|On July 13, 1912 my grandmother Marjorie Olive Pearson was born in Millswood, lying in the first ring of suburbs outside the green-belt of parks that enclose central Adelaide. |
Her father Walter Harold "Wally" Pearson was of Swedish-Irish stock, fourth child of Sven Persson whose ancestry I recently discovered and outlined on this blog. Her mother Olive Videon had Anglo-German ancestors who bred like rabbits in 19th century South Australia. A 1988 edition of the Videon family tree in Australia ran to over 450pp.
I don’t know that much of her early life or at what point she got to Sydney, except that her family was quite well off before her father lost most of their money through gambling ( an acquaintance with the gangster Squizzy Taylor was mentioned ) and other bad luck around the time of the Depression. She would say that her father bemoaned this fall in fortune saying “you should be in furs” rather than working at a ladies’ haberdashery counter in a department store.
She married my grandfather Griffith Williams (5mo her junior) in 1936, and they had six surviving children over the next 17 years, with fifteen grandchildren following.
The first photo is taken on Bondi Beach about 1940 with her first two sons Peter and Graham (my dad), and her mother-in-law Beatrice. The next is taken I think in late 1964 where she’s holding me, again with Beatrice and my mother. It just occurred to me that I’m the only blood relative of all the women in that photo as there’s two lots of mother-in-law relationships.
From earliest times I called her “Marj” – which I always spelled as “Marge” in correspondence. I picked up the habit of calling both my grandmothers by their first name, but by the time I realised that this was unusual the habit had stuck and I’d passed it on to my younger brother.
My clearest memories of her are after my grandparents retired to a unit in Dee Why on Sydney’s northern beaches in the early 70s. During the 80s when I had moved up to Sydney to go to university I’d visit them on weekends as time and money permitted – it took a series of buses and ferries to get there and back. I’d often try to surprise them with my visits, knowing that they’d just be behind an unlocked screen door on the top floor of their block of flats. My grandfather would be further in watching TV, but Marge would be in the bedroom – perched on the side of the bed in a cloud of cigarette smoke, armed with crossword puzzles, magazines, a radio reciting horse-racing results, and occasionally additionally in conversation with one of my cousins (like Melinda above).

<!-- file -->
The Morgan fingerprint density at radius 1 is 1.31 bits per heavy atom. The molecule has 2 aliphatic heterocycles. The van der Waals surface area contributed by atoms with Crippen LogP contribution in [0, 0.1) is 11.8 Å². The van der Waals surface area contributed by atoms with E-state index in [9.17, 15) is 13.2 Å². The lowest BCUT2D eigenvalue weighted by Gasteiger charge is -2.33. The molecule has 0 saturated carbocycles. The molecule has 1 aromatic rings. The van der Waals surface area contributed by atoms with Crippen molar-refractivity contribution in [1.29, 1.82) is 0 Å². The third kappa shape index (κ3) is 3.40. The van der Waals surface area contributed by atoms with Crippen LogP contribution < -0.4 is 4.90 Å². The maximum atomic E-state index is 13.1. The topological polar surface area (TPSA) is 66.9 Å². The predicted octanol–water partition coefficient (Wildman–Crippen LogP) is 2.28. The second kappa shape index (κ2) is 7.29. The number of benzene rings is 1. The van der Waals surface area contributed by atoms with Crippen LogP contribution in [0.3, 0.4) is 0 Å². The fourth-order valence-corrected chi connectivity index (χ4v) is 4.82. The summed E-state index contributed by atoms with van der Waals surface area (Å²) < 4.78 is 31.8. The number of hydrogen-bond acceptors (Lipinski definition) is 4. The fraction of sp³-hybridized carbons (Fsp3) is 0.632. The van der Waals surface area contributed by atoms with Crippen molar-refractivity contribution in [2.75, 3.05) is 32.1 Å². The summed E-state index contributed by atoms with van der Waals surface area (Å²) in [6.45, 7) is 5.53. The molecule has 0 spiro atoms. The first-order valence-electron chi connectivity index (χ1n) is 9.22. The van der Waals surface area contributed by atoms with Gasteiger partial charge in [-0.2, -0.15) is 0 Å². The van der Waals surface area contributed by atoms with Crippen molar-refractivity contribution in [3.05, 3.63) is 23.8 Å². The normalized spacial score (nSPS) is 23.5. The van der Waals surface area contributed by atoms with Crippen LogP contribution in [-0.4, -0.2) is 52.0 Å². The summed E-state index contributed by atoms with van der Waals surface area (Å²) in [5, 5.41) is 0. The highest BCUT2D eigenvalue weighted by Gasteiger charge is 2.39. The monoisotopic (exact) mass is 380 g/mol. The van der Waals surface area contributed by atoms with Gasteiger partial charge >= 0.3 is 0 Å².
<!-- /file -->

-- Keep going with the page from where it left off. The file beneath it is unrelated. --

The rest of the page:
|It was easy just to “hang out” for an afternoon with her, while she alternately reminisced, asked about what we were getting up to, explained for the hundredth time her horse-racing system (which were mostly just paper bets which she recorded meticulously in a little book). Everything was punctuated by a deep smoker’s hacking cough and laughter – often the two were difficult to distinguish – which were much imitated by her grandchildren. |
There was something about the rhythm of domestic life that appealed to her. A few years ago I got hold of a set of her little diaries covering decades of life from at least the 60s. I thought there might be some mention of her children dating, or the birth of grandchildren, but there was almost none of that: it was notes that her husband had called to talk to her from work, something he must have done most days, or a reminder of minor chores.
|The last time I saw her in “full swing” was at my Master’s degree graduation in 1993 about six months after she had been widowed. |
I remember queuing up to enter the main hall with her and my father, and she asked me to remind her what I was getting awarded. Not missing a beat I told her I was getting “seven honorary doctorates, two Nobel Prizes, a Knighthood and a special certificate for my knitting prowess”. A woman behind me gasped indignantly and said that I shouldn’t lead her on like that, but Marge just squeezed my arm and laughed like a drain.
We had lunch at the Lamrock Cafe on Bondi Beach after that, probably the first time she’d been there in decades, not missing a thing that was going on around her.
Passing a little shy of her 83th birthday she left a large family who adored her. Here’s to you, Marge! xo